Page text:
Kelly’s Snapchat account (@kellyloucakes) has around 2,000 followers – Snapchat doesn’t show you an exact list of followers; instead, it shows you the precise number of people who watch your story, making it an incredibly reliable social network when it comes to gauging engagement – “but every day we get a few more followers. It’s been growing a lot over the past few weeks.”
Eyes on snaps are all well and good, but how can you be sure the effort you put into your Snapchat account is giving results? Without outgoing links to a website, for example, it can be tough to measure its direct impact. Unless, of course… “I get a lot of people travelling down to the cafe now, because they follow us on Snapchat,” says Kelly. “They send me a snap, saying they’re on their way or, if I’m not in the cafe, they’ll snap me to tell me they’re there. It’s strange, still… but they feel like they know you. Snapchat is like a mini reality series, where you’re looking into everyone’s lives.”
For Foodie Cafe’s Chloe, Snapchat was “a great way to get my name out there – because I’m in such a funny location [Foodie is located by the National College of Ireland, at the Mayor Square Luas stop], people weren’t always just passing by. I get customers coming in who didn’t even know we were here – but they started following me on Snapchat and now they’re regulars.” Like Kelly, Chloe says that Snapchatters will reach out and say hi when they come into the cafe. “People mention all the time, that they’ve travelled up from the country to come and see us – in the past few months, since I joined Snapchat, our turnover has increased.”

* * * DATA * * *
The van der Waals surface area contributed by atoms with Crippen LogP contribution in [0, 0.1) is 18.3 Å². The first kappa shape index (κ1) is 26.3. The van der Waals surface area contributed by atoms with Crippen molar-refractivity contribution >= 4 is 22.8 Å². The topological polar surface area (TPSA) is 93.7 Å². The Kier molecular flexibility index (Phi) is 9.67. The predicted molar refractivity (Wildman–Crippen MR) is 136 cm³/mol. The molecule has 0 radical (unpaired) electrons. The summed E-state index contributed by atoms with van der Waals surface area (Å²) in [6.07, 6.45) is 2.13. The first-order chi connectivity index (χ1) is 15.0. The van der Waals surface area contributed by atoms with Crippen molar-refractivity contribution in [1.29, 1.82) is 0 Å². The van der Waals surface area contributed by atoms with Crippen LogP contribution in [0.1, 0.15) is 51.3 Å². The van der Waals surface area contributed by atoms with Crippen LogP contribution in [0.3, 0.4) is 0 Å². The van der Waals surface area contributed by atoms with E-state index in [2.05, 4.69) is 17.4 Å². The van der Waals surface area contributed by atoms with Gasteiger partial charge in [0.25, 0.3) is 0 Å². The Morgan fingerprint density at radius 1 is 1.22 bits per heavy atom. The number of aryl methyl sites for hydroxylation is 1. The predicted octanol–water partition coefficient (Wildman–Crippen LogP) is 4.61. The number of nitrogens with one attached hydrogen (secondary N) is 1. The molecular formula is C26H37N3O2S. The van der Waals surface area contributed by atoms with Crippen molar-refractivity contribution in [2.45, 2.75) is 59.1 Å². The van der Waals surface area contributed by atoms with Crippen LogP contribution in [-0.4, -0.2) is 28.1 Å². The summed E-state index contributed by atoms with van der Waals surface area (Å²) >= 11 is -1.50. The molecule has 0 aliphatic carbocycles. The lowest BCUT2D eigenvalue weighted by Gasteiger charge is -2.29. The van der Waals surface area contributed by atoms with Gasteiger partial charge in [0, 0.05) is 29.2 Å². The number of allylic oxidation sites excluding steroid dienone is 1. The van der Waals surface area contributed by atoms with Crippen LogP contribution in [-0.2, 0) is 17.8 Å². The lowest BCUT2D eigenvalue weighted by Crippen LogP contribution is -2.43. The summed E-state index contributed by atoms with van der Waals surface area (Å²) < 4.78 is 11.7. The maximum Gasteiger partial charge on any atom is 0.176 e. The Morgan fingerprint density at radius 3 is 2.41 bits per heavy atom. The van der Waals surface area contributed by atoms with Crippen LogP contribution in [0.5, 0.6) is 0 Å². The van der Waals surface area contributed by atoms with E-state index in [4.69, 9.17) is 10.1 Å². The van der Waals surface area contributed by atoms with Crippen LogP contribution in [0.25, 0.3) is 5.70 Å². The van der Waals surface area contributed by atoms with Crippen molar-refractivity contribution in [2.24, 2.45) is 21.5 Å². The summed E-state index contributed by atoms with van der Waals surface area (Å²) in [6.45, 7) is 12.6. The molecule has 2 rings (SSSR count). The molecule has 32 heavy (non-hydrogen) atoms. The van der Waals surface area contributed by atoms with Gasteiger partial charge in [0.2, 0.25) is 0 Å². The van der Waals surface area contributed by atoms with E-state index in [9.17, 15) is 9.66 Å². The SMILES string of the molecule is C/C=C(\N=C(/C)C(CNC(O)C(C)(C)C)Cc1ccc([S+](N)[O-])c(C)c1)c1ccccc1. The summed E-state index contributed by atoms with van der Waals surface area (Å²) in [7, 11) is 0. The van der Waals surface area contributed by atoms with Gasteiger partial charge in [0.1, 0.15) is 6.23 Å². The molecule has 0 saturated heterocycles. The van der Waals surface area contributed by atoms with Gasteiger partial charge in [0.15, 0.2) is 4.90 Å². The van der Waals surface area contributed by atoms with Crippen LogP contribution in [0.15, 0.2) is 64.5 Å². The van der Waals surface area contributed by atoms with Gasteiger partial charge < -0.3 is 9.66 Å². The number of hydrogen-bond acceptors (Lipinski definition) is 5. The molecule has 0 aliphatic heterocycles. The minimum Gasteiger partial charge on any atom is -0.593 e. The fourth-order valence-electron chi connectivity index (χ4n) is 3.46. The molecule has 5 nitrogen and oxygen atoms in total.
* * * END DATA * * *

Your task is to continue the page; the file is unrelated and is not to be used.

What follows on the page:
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But what about when you’re selling, not a product, but a service of sorts? Siobhán O’Hagan is a personal trainer and online coach, whose snaps reach 9,600 people at a time.
“I’ve always thought, if people knew me better, it’d work as an advertisement for my personal training business,” Siobhán confirms. “And Snapchat is a great tool for selling, if you want to. You can do a hard sell, where you say, ‘hey guys, this is what I’m doing…’ but at the same time, you can introduce yourself, your business, drop in the sell the odd time. You can keep things really natural.”